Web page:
The Block Tee from Paper Theory has been my go-to summer top since I made my first modified version back in 2021. Much like the Olya Shirt, it’s a simple boxy silhouette with built-in details. The way the sleeves are inserted into the top creates four right-angle seams on the front and back. They provided the perfect opportunity for me to showcase a machine-finished version of the flat-felled seams I discuss in the second part of this series. The sides were sewn using French seams, so this is another overlocker-free project.

The loop and button closure at the back of the neck, and a closeup on the flat felled seams.

This is a slightly modified version of the original pattern with a higher neckline and a button closure at the back. I lengthened the centers front and back lines by 2.0 cm and extended the shoulder seams by 4.0 cm to achieve a higher, more fitted neckline. That meant that I could no longer slip this piece over my head, so I added a loop-and-button closure at the back neck, where I created a 7.0 cm slash opening.

The fabric is a lovely lightweight, beige cotton with minimal texture. It’s an almost identical color to the linen I used for the embroidered shirt, so it slides right in to this four-piece collection.

Green pleated trousers

A collection based around joyful dressing wouldn’t be complete without my favorite things to make and to wear—a pair of high-waisted, double-pleated trousers. I used my beloved self-drafted Mylo trousers pattern, with its super-high rise, gently tapered legs, and double pleats on the front.

Green Linen Trousers lying flat
Photo: Mike Yamin
Close-up of unzipped green linen trousers
Photo: Mike Yamin

I used the same linen as I did for my Olya shirt, this time in a soft green color. Linen trousers are my favorite garment to wear during the warm weather. The pattern is tailored and streamlined, but the fabric gives the garment a relaxed, worn-in feel that captures the summer vibe.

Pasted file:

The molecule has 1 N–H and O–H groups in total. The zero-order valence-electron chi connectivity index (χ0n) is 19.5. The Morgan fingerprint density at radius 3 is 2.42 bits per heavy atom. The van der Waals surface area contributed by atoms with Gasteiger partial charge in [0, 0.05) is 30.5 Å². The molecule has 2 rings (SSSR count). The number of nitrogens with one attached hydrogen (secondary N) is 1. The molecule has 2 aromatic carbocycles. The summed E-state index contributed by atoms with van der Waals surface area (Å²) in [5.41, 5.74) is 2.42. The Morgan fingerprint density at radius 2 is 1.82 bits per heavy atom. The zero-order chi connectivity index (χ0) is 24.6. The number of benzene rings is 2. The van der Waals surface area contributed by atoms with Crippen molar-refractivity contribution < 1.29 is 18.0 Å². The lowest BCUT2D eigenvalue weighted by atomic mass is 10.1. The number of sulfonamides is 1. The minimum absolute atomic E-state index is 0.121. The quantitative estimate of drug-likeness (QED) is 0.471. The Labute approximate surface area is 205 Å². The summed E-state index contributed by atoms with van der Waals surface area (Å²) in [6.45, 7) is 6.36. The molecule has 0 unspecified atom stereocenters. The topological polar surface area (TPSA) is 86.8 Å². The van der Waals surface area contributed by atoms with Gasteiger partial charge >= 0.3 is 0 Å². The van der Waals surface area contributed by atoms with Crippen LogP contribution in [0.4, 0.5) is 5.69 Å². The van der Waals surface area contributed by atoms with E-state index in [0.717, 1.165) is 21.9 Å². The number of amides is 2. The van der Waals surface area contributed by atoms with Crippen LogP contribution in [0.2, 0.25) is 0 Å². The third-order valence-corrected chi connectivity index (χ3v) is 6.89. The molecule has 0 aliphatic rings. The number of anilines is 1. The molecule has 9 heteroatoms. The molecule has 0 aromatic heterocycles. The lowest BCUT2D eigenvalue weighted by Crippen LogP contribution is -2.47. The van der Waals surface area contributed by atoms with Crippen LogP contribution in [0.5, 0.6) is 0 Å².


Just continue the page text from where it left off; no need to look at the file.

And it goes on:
Brown pleated shorts

Last summer was the first time I started to feel comfortable wearing shorts, and I found that the key was to make them in a longer length and with all the details I love in a pair of trousers. I previously made a pair of black linen Riva Shorts by Fabrics-Store.com and wore them to death last summer. So I thought a brown pair would be the perfect addition to this collection. I ordered what I thought was a brown linen fabric (spoiler alert, it turned out to be a mostly cotton fabric with some synthetics blended into it…) and got to work on making a slightly modified pair of Riva shorts. The results are the comfiest pair of shorts I own that still look tailored and vintage.

Brown shorts on dress form, front and back
Photos: Mike Yamin

Final thoughts

Looking at the whole collection, I’m incredibly pleased with everything. It feels very “me”, and that’s always my biggest criteria for creating pieces that spark joy. I have a feeling I’ll be living in these pieces for the remaining warmer months, and even into the autumn and winter. The embroidered Olya is one of the most time-consuming and special pieces I created in my sewing adventures, so I hope you love it as much as I do. 🙂

Editor’s note: The Threads audience voted Nisan’s collection their favorite entry in the 2023 Threads Digital Ambassadors’ Joyful Dressing Challenge. Find out more about her hand-finishing and hand-embroidering techniques for the statement shirt from her collection. She details those techniques in her second installment. You can also see what her three challengers created

Photos: Nisan Aktürk, except where noted.